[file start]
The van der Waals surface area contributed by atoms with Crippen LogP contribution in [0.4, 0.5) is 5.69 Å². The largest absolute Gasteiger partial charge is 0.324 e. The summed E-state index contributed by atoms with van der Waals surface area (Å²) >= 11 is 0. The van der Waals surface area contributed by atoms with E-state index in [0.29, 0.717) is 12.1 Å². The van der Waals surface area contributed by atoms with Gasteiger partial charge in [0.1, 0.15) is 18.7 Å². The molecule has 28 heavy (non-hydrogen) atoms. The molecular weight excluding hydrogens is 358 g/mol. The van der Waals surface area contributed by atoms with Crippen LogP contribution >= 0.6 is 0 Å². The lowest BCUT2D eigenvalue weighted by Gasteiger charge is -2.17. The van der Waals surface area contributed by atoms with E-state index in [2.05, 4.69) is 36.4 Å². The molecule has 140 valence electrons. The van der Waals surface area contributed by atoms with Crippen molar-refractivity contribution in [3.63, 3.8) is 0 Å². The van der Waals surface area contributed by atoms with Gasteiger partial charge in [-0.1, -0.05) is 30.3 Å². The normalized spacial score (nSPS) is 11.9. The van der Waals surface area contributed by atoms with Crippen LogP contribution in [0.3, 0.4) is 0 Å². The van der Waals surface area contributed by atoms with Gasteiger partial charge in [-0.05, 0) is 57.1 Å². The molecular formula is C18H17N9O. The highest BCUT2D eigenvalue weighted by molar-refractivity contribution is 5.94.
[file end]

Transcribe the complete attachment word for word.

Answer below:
The van der Waals surface area contributed by atoms with Crippen LogP contribution in [0.4, 0.5) is 5.69 Å². The largest absolute Gasteiger partial charge is 0.324 e. The summed E-state index contributed by atoms with van der Waals surface area (Å²) >= 11 is 0. The van der Waals surface area contributed by atoms with E-state index in [0.29, 0.717) is 12.1 Å². The van der Waals surface area contributed by atoms with Gasteiger partial charge in [0.1, 0.15) is 18.7 Å². The molecule has 28 heavy (non-hydrogen) atoms. The molecular weight excluding hydrogens is 358 g/mol. The van der Waals surface area contributed by atoms with Crippen LogP contribution >= 0.6 is 0 Å². The lowest BCUT2D eigenvalue weighted by Gasteiger charge is -2.17. The van der Waals surface area contributed by atoms with E-state index in [2.05, 4.69) is 36.4 Å². The molecule has 140 valence electrons. The van der Waals surface area contributed by atoms with Crippen molar-refractivity contribution in [3.63, 3.8) is 0 Å². The van der Waals surface area contributed by atoms with Gasteiger partial charge in [-0.1, -0.05) is 30.3 Å². The normalized spacial score (nSPS) is 11.9. The van der Waals surface area contributed by atoms with Crippen LogP contribution in [0.3, 0.4) is 0 Å². The van der Waals surface area contributed by atoms with Gasteiger partial charge in [-0.05, 0) is 57.1 Å². The molecular formula is C18H17N9O. The highest BCUT2D eigenvalue weighted by molar-refractivity contribution is 5.94.